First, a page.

Becky Cook: Vice President (Welfare and Community)

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2013.02.22 - FTO Candidates - Photo Jay Theis and Nick Lound-20Current Pendle College Vice President (Welfare and Community) and former JCR Women’s Welfare Officer Becky Cook is passionate and enthusiastic about working within the remit of Welfare and Community to help her fellow students and encourage them to help others.

“I love doing welfare, and I love helping people. I can’t imagine working in a job without supporting people or helping people,” Cook explained.

Cook’s approach is multi-faceted: she aims to promote the ethos of community within the individual colleges, across the university as a whole, and in such a way as to reach out to Lancaster locals and improve their perception of Lancaster University students.

In advocating a shared responsibility for welfare and community, Cook hope that students will experience a greater sense of belonging and feel less isolated should they experience any problems whilst away from home. She has specific ideas regarding the difficulties individuals face in asking for help, and suggests that one possible solution, about which she has already begun consulting and canvassing student opinion, would be to establish an anonymous online contact form for students wishing to seek help and advice without seeing a Students’ Union officer face-to-face:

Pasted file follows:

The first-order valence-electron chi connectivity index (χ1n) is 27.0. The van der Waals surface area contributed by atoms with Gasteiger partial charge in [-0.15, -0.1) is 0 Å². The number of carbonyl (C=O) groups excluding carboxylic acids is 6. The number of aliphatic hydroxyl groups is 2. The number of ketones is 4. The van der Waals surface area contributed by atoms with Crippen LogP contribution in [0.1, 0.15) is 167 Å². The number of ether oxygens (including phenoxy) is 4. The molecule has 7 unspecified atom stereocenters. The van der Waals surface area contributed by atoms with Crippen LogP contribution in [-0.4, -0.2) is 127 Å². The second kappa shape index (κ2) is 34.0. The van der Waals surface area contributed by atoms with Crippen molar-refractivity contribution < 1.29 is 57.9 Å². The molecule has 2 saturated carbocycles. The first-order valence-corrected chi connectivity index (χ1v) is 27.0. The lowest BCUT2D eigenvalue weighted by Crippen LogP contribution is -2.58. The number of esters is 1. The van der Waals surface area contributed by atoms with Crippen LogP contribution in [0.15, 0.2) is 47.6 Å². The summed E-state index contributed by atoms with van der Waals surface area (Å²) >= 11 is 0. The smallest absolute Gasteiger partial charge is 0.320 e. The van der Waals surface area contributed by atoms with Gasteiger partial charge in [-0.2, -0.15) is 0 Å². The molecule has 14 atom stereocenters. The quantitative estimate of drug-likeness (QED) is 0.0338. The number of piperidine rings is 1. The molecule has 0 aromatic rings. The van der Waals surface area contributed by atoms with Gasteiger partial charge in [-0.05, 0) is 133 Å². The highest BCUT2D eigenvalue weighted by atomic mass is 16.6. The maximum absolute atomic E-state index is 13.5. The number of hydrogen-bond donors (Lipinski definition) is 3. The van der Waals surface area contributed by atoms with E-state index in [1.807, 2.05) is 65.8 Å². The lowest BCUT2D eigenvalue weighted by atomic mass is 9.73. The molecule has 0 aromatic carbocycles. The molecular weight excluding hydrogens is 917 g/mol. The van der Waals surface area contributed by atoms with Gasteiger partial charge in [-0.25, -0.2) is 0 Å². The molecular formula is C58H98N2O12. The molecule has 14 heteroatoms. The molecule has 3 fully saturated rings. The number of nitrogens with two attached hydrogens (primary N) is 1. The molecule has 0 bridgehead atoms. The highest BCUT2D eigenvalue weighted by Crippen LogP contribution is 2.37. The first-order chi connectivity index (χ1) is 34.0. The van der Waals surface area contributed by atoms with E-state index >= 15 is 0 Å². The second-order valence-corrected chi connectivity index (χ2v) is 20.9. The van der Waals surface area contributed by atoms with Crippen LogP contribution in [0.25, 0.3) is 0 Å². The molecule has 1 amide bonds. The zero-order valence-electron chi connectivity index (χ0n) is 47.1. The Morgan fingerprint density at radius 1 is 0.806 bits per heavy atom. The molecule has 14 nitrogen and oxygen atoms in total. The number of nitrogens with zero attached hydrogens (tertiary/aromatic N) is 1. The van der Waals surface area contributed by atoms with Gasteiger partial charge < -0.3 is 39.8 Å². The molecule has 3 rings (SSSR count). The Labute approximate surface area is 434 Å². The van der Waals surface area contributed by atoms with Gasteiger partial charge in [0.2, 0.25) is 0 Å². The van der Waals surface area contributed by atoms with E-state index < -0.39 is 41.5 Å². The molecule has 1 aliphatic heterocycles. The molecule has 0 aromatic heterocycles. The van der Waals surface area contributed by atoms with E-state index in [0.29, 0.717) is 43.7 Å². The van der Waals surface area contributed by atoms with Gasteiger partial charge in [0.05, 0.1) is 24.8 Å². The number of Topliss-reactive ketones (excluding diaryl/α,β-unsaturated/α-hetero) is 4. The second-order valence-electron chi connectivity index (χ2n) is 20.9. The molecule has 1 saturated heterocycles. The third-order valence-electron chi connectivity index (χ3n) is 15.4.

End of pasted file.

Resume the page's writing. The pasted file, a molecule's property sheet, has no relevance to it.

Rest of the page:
“One thing that I really want to do is engage those students who aren’t engaged – help those who don’t want to be found, who are sitting alone dealing with their problems without anyone to talk to.

“They’re very hard to contact…they’re not the people who reply to emails asking, ‘Are you OK?’ What I really want to do is create a properly anonymous messaging service online so they can make contact and be signposted to services such as the Counselling Service, or get information about what they can do.”

Cook aspires to motivate other students to engage with the local community by volunteering and becoming more involved with local charities. Having worked for the British Heart Foundation and Barnardo’s herself, Cook believes that encountering other peoples’ adverse situations motivates an individual to become involved in helping others and promotes a higher welfare standard across a community. She believes that connecting with individual students on a personal level as a Union officer would be “difficult, yet achievable”, and well worth the effort.

Determination and tenacity are qualities that Cook believes will serve her well in tackling the University about issues that may prove difficult or controversial. She also has advocates the notion of “positive welfare,” which emphasises the benefits of looking out for yourself and your fellow students rather than simply proscribing certain inevitable behaviours.

Cook encapsulated this idea with the following: “Welfare should be the foundation of everything we do at Lancaster, and should enable students to get the most out of their life here. Welfare should be the first consideration for everything LUSU does, but it should enable amazing things to happen, not restrict creativity.”

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